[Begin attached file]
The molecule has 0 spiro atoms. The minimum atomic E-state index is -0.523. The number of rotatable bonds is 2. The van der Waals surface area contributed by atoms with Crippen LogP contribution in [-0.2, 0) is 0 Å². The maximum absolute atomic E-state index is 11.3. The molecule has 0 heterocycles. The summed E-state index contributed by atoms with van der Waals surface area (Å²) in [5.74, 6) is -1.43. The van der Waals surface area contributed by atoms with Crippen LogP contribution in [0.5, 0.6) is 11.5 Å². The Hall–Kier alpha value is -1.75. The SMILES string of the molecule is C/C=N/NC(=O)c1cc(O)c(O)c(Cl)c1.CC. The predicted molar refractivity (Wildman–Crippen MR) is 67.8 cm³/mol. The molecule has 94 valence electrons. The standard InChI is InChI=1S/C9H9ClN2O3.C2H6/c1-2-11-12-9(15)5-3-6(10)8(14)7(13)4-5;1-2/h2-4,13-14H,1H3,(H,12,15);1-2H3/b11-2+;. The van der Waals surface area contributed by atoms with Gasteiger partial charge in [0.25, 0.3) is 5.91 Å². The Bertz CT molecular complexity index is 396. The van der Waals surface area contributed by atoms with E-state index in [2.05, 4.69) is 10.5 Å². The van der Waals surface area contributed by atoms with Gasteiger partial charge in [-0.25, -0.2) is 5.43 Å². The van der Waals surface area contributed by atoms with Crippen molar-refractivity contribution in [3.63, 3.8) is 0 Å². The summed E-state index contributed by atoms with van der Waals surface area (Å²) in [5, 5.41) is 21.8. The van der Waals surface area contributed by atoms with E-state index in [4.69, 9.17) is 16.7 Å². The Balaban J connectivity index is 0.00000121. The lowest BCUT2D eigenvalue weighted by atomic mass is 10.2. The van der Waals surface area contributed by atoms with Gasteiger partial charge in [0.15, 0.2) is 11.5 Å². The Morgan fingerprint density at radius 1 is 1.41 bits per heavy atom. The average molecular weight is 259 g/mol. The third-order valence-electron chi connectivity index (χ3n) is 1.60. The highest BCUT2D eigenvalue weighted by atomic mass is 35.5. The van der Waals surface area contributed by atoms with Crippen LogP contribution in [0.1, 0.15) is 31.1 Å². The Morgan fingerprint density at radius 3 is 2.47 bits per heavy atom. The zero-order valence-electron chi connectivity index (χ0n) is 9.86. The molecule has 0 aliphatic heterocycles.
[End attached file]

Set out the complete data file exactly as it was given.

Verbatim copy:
The molecule has 0 spiro atoms. The minimum atomic E-state index is -0.523. The number of rotatable bonds is 2. The van der Waals surface area contributed by atoms with Crippen LogP contribution in [-0.2, 0) is 0 Å². The maximum absolute atomic E-state index is 11.3. The molecule has 0 heterocycles. The summed E-state index contributed by atoms with van der Waals surface area (Å²) in [5.74, 6) is -1.43. The van der Waals surface area contributed by atoms with Crippen LogP contribution in [0.5, 0.6) is 11.5 Å². The Hall–Kier alpha value is -1.75. The SMILES string of the molecule is C/C=N/NC(=O)c1cc(O)c(O)c(Cl)c1.CC. The predicted molar refractivity (Wildman–Crippen MR) is 67.8 cm³/mol. The molecule has 94 valence electrons. The standard InChI is InChI=1S/C9H9ClN2O3.C2H6/c1-2-11-12-9(15)5-3-6(10)8(14)7(13)4-5;1-2/h2-4,13-14H,1H3,(H,12,15);1-2H3/b11-2+;. The van der Waals surface area contributed by atoms with Gasteiger partial charge in [0.25, 0.3) is 5.91 Å². The Bertz CT molecular complexity index is 396. The van der Waals surface area contributed by atoms with E-state index in [2.05, 4.69) is 10.5 Å². The van der Waals surface area contributed by atoms with Gasteiger partial charge in [-0.25, -0.2) is 5.43 Å². The van der Waals surface area contributed by atoms with Crippen molar-refractivity contribution in [3.63, 3.8) is 0 Å². The summed E-state index contributed by atoms with van der Waals surface area (Å²) in [5, 5.41) is 21.8. The van der Waals surface area contributed by atoms with E-state index in [4.69, 9.17) is 16.7 Å². The Balaban J connectivity index is 0.00000121. The lowest BCUT2D eigenvalue weighted by atomic mass is 10.2. The van der Waals surface area contributed by atoms with Gasteiger partial charge in [0.15, 0.2) is 11.5 Å². The Morgan fingerprint density at radius 1 is 1.41 bits per heavy atom. The average molecular weight is 259 g/mol. The third-order valence-electron chi connectivity index (χ3n) is 1.60. The highest BCUT2D eigenvalue weighted by atomic mass is 35.5. The van der Waals surface area contributed by atoms with Crippen LogP contribution in [0.1, 0.15) is 31.1 Å². The Morgan fingerprint density at radius 3 is 2.47 bits per heavy atom. The zero-order valence-electron chi connectivity index (χ0n) is 9.86. The molecule has 0 aliphatic heterocycles.